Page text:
Those are all the ideas I have for the Night of Remembrance so far. Beyond that, I only know that it is celebrated in Autumn and usually around the end of the harvests. I'm trying to come up with ideas for other things that could be done on the Night of Remembrance, especially the kinds of games that could be played and, if costumes are worn, what sort of costumes are worn. I'm open to suggestions on these and any other ideas you might have.

    Oh, and if you're wondering if any of the figurines on the tables ever get broken by careless children who bump the tables or who try to grab them, no, they don't, because they've been subjected to Transmutation for that specific scenario. Orcs know how children can be and they take necessary precautions.
    Miles Lacey, Orc Knight and CupofJoe like this.
  2. Rosemary Tea

    Rosemary Tea Maester

    This sounds more like a Dia de los Muertos vibe than Halloween. In that vein, perhaps the costumes would involve something like calavera face paint?

    Do these Orcs have a personification of death? A Grim Reaper figure or anything like that? If so, that could be a popular costume. If they have a Queen or King of the Dead who has a whole court, then dressing up as the courtiers would be another option. Maybe the celebration would involve pageants featuring those figures. (Not necessarily on the night itself, but perhaps earlier in the day, or, if this is a multiple day holiday, on a different day.)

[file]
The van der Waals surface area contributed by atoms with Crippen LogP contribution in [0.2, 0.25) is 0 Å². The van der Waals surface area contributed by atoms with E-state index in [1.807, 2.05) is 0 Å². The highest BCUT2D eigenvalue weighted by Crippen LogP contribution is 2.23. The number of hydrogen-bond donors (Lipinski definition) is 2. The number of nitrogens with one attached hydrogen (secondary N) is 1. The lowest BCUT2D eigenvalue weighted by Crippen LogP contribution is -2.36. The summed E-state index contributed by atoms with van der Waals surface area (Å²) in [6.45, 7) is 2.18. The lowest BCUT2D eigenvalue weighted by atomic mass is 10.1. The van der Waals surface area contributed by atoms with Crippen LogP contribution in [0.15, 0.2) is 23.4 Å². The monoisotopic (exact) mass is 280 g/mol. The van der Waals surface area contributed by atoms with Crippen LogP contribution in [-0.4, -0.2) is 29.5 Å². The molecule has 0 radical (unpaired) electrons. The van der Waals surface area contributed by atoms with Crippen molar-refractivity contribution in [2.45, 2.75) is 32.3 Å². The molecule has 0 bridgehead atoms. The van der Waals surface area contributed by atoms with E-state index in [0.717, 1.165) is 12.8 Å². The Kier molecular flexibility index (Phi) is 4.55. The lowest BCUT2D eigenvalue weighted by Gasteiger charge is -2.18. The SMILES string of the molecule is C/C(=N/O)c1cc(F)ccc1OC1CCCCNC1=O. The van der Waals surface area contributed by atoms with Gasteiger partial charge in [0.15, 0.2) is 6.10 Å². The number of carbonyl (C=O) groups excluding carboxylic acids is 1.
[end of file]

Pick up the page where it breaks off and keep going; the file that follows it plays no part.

For games, bobbing for apples comes to mind. And piƱata. And divination games. There are lots of classic ones associated with Halloween that might work for your setting.
  3. Patrick-Leigh

    Patrick-Leigh Sage

    My Orcs are BIG on face paint, so the calavera face paints would certainly be in line with their cultures. Games related to divination, though, would not be something they'd have, since they don't subscribe to mysticism. That said, I could see some of the divination games being the basis for games that have symbolic meaning. As I mentioned, my Orcs are steeped in symbolism. The nut boating game, for instance, could work in that regard, if I can figure out what the symbolism of a candle in a nut floating on water could represent. Or maybe they throw something into the water to make waves and see whose nut boats avoid capsizing and of the ones that don't, which ones have a candle that remains lit. Repeat until only one remains.


    Winner gets a prize of some kind, probably in the form of food. Specifically the nutty variety, probably the same nuts whose shells were used to make the boats.

    As for a personification of death, well, there is the Archon of Death and Repose, Thon, a goddess who was originally a goddess of Arcane Magic and is also the Matron Deity of Faeries. (The Unseelie tend to be more closely affiliated with her.) And, bringing her up, I'm realizing that the Orcs would probably be just as inclined to have her husband, Haleon, be another influence on this holiday (which could be where all the treats come from, in fact.) Haleon is the Patron Deity of Faeries (the Seelie tend to identify with him more) as well as the Archon of Mischief and Merriment (that is, fun and games.) Thon is heavily inspired by Mary Poppins and Morticia Addams while Haleon is heavily inspired by Harlequin (in fact, that's one of his nicknames) and Gomez Addams. As you may be suspecting, the dynamic of their relationship is very much inspired by the relationship between Gomez and Morticia Addams.